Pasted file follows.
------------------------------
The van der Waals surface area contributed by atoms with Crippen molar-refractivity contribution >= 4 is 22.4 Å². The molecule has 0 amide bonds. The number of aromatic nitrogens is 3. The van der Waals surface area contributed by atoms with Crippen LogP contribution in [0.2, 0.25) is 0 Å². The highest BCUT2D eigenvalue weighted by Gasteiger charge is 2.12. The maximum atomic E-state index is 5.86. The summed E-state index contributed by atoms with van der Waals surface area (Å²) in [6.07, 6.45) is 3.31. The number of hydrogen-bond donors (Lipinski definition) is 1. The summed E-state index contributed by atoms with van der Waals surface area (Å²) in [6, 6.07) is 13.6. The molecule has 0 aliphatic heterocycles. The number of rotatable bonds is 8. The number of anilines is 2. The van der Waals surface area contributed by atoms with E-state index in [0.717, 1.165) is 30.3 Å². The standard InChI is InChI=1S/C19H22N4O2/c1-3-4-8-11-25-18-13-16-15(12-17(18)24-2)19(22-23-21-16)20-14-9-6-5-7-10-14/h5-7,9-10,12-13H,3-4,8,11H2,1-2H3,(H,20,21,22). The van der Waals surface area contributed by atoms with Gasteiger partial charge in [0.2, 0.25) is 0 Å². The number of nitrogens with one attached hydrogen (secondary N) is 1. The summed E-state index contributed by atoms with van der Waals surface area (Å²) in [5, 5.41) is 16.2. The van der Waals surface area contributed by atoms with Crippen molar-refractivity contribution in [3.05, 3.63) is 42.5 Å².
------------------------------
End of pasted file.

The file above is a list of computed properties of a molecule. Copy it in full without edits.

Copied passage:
The van der Waals surface area contributed by atoms with Crippen molar-refractivity contribution >= 4 is 22.4 Å². The molecule has 0 amide bonds. The number of aromatic nitrogens is 3. The van der Waals surface area contributed by atoms with Crippen LogP contribution in [0.2, 0.25) is 0 Å². The highest BCUT2D eigenvalue weighted by Gasteiger charge is 2.12. The maximum atomic E-state index is 5.86. The summed E-state index contributed by atoms with van der Waals surface area (Å²) in [6.07, 6.45) is 3.31. The number of hydrogen-bond donors (Lipinski definition) is 1. The summed E-state index contributed by atoms with van der Waals surface area (Å²) in [6, 6.07) is 13.6. The molecule has 0 aliphatic heterocycles. The number of rotatable bonds is 8. The number of anilines is 2. The van der Waals surface area contributed by atoms with E-state index in [0.717, 1.165) is 30.3 Å². The standard InChI is InChI=1S/C19H22N4O2/c1-3-4-8-11-25-18-13-16-15(12-17(18)24-2)19(22-23-21-16)20-14-9-6-5-7-10-14/h5-7,9-10,12-13H,3-4,8,11H2,1-2H3,(H,20,21,22). The van der Waals surface area contributed by atoms with Gasteiger partial charge in [0.2, 0.25) is 0 Å². The number of nitrogens with one attached hydrogen (secondary N) is 1. The summed E-state index contributed by atoms with van der Waals surface area (Å²) in [5, 5.41) is 16.2. The van der Waals surface area contributed by atoms with Crippen molar-refractivity contribution in [3.05, 3.63) is 42.5 Å².